27 Feb 2015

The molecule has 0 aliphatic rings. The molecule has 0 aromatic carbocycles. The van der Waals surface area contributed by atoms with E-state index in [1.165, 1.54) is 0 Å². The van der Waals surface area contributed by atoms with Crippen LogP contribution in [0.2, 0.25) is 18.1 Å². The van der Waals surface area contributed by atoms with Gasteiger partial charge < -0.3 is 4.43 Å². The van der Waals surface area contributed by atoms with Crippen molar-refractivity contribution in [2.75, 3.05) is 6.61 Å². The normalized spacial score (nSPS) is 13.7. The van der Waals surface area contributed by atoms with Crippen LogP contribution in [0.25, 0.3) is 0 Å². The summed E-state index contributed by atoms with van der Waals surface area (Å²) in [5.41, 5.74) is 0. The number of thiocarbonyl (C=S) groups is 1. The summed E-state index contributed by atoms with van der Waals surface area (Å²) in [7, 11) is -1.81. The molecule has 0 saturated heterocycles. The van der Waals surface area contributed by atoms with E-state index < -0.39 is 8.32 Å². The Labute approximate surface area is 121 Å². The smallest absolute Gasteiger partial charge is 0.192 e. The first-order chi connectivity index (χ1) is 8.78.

The Obama administration’s commitment to take in potentially thousands of Syrian refugees is raising national security concerns among law enforcement officials and some congressional Republicans who fear clandestine radicals could slip into the country among the displaced. The administration has vowed to help those who fled the civil war by providing homes, furniture, English classes and job training in the United States. It says they’ll be subject to intensive screening before entering the country, and that the overwhelming majority are vulnerable women and children. “These are people I think that if most Americans met them, their instinct would immediately be, ‘We have to help these people,'” Anne Richard, the assistant secretary of state for population, refugees and migration, said in an interview with The Associated Press. But without reliable intelligence within Syria, some argue that it’s impossible to ensure that someone bent on violence or supporting a militant cause doesn’t come in undetected. The issue came to the fore at a House Homeland Security Committee hearing earlier this month, when Michael Steinbach, the FBI assistant director for counterterrorism, said the information the intelligence community would normally rely on to properly vet refugees doesn’t exist in a failed country like Syria. “You have to have information to vet, so the concern in Syria is that we don’t have systems in places on the ground to collect the information,” Steinbach testified. More than 3.8 million Syrians are believed to have fled their country in the four years since an uprising against President Bashar Assad led to a civil war. Most who have resettled have traveled to neighboring countries like Lebanon, Jordan and Turkey. But those avenues are strained. Lebanon announced plans last month to impose restrictions on Syrians trying to enter the country, and an international human rights group accused Jordanian authorities in the fall of deporting vulnerable refugees, including wounded men and unaccompanied children, back to Syria. The United States last year resettled nearly 70,000 refugees from dozens of countries and accepts the majority of all referrals from U.N. refugee programs. More than 500 Syrian refugees are in the U.S., and plans call for adding a few thousand more in the next couple of years. But aid groups say they’d like to see the U.S. move more quickly to take in more, given the humanitarian crisis in Syria. “They need countries like the United State that have capacity to host significant numbers to really start to share that burden,” said Anna Greene, a policy and advocacy director at International Rescue Committee, a New York-based humanitarian organization.